There are quite a few people whose role in the recent developments is that of a bystander. It is a passive role, not an active one. Among those who feel hurt, we feel obliged to take an active role. Some of those who are hurt have to pretend to be happy or apathetic because they are tied to a company’s payroll. Others have to accept changes in the market. These are changes which are absorbed by volunteers, paid developers, end users, and customers. Here are two such examples.
See the folowing article and assess its content briefly. Pay particular and special attention the bits at the bottom which talk about OpenSUSE. I too used to help the OpenSUSE project, but the impact of the deal was too much to bear and accept. It was worth abandoning and making compromises by criticising a decision which had been foolishly made by the management. No advice or opinion was sought which actually involved the community. It was only the Big Egos at Novell that counted.
From the point of view of a developer community, this was unacceptable. It was a betrayal, without a doubt. I know this because I was there, among the SUSE fans. I also saw the reaction from other groups and it was not pleasant. SUSE’s reputation among the Free software enthusiasts was bound to get worse.
Novell has just tried to separate OpenSUSE from Novell. It is using a board’s affiliation as some sort of a PR stunt and a strategic decision. We covered this last week and on Saturday as well. My guess is that Novell tries to elevate levels of participation in OpenSUSE because that’s the distribution Novell feeds on. It hopes that it can hide in the fog while others do all the labour. Later it will sneak out of the fog and grab the free labour (yes, it’s free because many volunteers are still involved).
Someone really ought to fork SLED or OpenSUSE. OpenSUSE is a decent distro, but it’s ruined in Novell’s hands (Mono IP, patents, etc.). As for SLED|S, Novell strongly resists letting its source code go, which says a lot about its hesitant approach towards open source, even as far as SUSE Linux alone is concerned.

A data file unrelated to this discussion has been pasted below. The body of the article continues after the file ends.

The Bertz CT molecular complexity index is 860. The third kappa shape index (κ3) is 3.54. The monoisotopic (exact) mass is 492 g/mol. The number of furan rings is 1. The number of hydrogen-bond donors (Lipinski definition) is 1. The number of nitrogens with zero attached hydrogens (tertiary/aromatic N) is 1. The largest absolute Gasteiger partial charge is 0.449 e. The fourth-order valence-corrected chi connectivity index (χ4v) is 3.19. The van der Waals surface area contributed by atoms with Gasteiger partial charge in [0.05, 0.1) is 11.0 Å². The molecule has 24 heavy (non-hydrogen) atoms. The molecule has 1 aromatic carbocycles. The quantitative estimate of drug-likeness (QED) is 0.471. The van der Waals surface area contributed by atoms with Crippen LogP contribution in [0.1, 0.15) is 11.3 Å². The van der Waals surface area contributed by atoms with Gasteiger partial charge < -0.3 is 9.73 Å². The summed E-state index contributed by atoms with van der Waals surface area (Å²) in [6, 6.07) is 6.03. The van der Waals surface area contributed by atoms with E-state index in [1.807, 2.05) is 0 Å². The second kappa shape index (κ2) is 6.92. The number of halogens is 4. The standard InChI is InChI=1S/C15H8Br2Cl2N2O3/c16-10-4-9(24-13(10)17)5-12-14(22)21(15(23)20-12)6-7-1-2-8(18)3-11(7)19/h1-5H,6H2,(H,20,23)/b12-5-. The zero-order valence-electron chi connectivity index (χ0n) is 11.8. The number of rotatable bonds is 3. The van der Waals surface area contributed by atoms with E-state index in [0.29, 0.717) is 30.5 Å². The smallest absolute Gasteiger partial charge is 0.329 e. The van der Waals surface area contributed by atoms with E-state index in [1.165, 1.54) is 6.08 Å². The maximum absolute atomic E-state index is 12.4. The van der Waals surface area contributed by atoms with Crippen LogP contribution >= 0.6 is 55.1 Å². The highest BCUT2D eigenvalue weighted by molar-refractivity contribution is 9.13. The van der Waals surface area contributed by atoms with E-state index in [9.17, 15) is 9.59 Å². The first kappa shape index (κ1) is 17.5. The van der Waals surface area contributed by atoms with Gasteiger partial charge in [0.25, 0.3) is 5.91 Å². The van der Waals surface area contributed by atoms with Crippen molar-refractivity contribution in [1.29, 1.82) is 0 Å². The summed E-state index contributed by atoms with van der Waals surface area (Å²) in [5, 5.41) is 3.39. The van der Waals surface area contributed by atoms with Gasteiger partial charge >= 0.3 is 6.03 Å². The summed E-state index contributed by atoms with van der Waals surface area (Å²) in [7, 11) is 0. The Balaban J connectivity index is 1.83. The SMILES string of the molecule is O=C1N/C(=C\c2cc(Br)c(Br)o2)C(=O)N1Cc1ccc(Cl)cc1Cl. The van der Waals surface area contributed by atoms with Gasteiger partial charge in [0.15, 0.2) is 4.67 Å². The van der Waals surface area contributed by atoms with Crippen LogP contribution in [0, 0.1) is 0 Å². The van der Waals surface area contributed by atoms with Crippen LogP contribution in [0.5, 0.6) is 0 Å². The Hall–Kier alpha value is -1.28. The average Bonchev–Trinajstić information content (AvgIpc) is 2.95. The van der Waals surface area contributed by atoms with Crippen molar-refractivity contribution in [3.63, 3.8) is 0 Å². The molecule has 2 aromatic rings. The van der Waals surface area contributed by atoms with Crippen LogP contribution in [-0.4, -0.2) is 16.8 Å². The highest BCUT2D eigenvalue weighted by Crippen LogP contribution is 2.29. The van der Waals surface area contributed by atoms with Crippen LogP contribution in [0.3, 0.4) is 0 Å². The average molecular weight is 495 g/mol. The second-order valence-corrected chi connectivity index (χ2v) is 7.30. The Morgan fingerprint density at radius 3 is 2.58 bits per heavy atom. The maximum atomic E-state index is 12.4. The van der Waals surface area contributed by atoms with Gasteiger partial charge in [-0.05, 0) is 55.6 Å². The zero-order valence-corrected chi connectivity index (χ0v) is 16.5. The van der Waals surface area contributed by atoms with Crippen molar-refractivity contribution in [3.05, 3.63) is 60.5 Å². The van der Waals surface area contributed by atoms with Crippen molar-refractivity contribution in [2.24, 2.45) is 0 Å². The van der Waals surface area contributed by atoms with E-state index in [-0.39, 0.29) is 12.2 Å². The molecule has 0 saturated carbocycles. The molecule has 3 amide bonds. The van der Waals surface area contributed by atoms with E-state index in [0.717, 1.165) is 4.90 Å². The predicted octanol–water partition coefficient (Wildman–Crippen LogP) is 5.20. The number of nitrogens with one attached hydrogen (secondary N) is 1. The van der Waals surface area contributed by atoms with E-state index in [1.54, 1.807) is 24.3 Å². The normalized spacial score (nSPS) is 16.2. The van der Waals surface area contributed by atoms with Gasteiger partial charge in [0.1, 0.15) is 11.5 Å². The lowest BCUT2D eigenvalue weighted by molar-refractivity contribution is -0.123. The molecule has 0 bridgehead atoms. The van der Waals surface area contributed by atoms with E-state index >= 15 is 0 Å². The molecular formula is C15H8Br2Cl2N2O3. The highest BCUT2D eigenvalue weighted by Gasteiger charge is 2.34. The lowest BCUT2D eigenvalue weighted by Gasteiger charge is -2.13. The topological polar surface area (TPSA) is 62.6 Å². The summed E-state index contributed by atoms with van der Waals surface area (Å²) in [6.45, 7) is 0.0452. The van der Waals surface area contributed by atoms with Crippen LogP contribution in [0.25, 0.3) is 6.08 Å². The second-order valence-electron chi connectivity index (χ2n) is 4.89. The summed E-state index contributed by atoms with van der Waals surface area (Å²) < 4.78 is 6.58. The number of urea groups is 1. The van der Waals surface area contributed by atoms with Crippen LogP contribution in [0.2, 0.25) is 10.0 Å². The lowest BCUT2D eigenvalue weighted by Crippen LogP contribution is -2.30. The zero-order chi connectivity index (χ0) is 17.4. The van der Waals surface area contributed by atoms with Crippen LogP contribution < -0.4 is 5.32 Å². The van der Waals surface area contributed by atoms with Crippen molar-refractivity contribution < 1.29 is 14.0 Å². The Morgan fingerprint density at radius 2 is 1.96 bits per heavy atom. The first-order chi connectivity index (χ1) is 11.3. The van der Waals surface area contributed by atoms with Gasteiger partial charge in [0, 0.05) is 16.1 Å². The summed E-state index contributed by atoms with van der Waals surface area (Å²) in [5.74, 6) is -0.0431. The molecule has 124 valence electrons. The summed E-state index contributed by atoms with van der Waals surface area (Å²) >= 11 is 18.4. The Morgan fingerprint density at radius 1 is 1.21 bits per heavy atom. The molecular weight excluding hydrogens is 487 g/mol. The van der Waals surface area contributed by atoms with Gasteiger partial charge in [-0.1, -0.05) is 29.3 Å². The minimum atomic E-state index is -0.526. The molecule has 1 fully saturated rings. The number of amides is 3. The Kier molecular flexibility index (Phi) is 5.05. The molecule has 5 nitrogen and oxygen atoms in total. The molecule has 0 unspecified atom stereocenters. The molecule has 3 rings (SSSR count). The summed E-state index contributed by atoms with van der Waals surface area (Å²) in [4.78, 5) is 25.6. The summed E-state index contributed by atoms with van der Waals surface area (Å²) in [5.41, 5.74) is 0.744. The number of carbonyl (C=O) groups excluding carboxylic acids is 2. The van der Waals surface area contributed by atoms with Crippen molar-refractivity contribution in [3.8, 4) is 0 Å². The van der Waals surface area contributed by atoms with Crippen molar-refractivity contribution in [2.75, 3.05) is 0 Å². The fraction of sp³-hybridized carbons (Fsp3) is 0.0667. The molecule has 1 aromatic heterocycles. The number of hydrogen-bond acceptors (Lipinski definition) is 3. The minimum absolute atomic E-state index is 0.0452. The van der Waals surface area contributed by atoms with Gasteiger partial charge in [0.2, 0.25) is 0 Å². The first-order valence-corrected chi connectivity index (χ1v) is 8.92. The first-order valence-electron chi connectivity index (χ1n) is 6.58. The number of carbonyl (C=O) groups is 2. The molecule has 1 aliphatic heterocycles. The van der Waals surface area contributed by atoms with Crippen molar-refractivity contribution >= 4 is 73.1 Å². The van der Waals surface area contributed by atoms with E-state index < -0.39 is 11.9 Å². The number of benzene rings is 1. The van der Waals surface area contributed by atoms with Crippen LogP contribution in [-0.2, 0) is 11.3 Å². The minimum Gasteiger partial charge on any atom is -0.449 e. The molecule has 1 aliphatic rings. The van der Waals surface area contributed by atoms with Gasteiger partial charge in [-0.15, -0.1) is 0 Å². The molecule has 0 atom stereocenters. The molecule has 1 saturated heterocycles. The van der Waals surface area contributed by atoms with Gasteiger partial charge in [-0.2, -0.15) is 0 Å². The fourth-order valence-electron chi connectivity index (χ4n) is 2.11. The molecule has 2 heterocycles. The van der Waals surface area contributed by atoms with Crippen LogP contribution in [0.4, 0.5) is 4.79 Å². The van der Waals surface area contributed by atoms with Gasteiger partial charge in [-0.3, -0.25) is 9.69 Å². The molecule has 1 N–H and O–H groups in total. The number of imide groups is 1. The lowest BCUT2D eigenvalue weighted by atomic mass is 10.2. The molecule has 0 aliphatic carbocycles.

”ASUS is caught in the middle of this because it isn’t known why it chose Xandros.“Remember the Eee? That’s the device which can keep Xandros floating for a while. It was roughly 6 months ago that Xandros had layoffs, which they conveniently named “staffing adjustments”.
ASUS is caught in the middle of this because it isn’t known why it chose Xandros. It’s also a bit of a mystery how long they have worked together on this device, which they first unveiled in an Intel conference, if I recall correctly.
To be fair, the unit is said to be hacker-friendly, so one could install another distribution on it (with iffy support nonetheless). Having said that, the sales of Eee units contributes to the bottom line of Xandros and it probably includes the Windows tax (via Xandros), so mixed feelings remain. Microsoft might actually be paid for each Eee unit that is sold.
ASUS should really pull out all that source code and artwork, then graft it and pour it onto another KDE-based GNU/Linux distribution, preferably one which is not associated with Microsoft’s mythical patents in any way. This may never happen, but there is always hope. The same goes for an SUSE fork. █